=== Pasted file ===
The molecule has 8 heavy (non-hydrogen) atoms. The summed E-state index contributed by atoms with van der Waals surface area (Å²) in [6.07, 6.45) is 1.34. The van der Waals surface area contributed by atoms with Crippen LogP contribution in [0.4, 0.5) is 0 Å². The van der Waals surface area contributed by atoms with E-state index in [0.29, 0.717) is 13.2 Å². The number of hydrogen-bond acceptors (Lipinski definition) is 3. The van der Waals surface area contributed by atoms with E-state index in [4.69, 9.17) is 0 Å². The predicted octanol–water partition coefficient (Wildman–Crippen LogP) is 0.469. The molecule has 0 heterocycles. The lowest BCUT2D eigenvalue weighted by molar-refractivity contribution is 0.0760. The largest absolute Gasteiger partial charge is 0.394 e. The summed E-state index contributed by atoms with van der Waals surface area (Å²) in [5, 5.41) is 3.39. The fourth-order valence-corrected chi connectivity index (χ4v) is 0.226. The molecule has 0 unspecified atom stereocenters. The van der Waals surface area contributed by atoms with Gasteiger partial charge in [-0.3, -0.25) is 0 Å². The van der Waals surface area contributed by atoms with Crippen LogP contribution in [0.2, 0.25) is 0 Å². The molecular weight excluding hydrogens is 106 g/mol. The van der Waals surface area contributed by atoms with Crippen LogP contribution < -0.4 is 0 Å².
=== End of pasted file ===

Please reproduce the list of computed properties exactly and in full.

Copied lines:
The molecule has 8 heavy (non-hydrogen) atoms. The summed E-state index contributed by atoms with van der Waals surface area (Å²) in [6.07, 6.45) is 1.34. The van der Waals surface area contributed by atoms with Crippen LogP contribution in [0.4, 0.5) is 0 Å². The van der Waals surface area contributed by atoms with E-state index in [0.29, 0.717) is 13.2 Å². The number of hydrogen-bond acceptors (Lipinski definition) is 3. The van der Waals surface area contributed by atoms with E-state index in [4.69, 9.17) is 0 Å². The predicted octanol–water partition coefficient (Wildman–Crippen LogP) is 0.469. The molecule has 0 heterocycles. The lowest BCUT2D eigenvalue weighted by molar-refractivity contribution is 0.0760. The largest absolute Gasteiger partial charge is 0.394 e. The summed E-state index contributed by atoms with van der Waals surface area (Å²) in [5, 5.41) is 3.39. The fourth-order valence-corrected chi connectivity index (χ4v) is 0.226. The molecule has 0 unspecified atom stereocenters. The van der Waals surface area contributed by atoms with Gasteiger partial charge in [-0.3, -0.25) is 0 Å². The van der Waals surface area contributed by atoms with Crippen LogP contribution in [0.2, 0.25) is 0 Å². The molecular weight excluding hydrogens is 106 g/mol. The van der Waals surface area contributed by atoms with Crippen LogP contribution < -0.4 is 0 Å².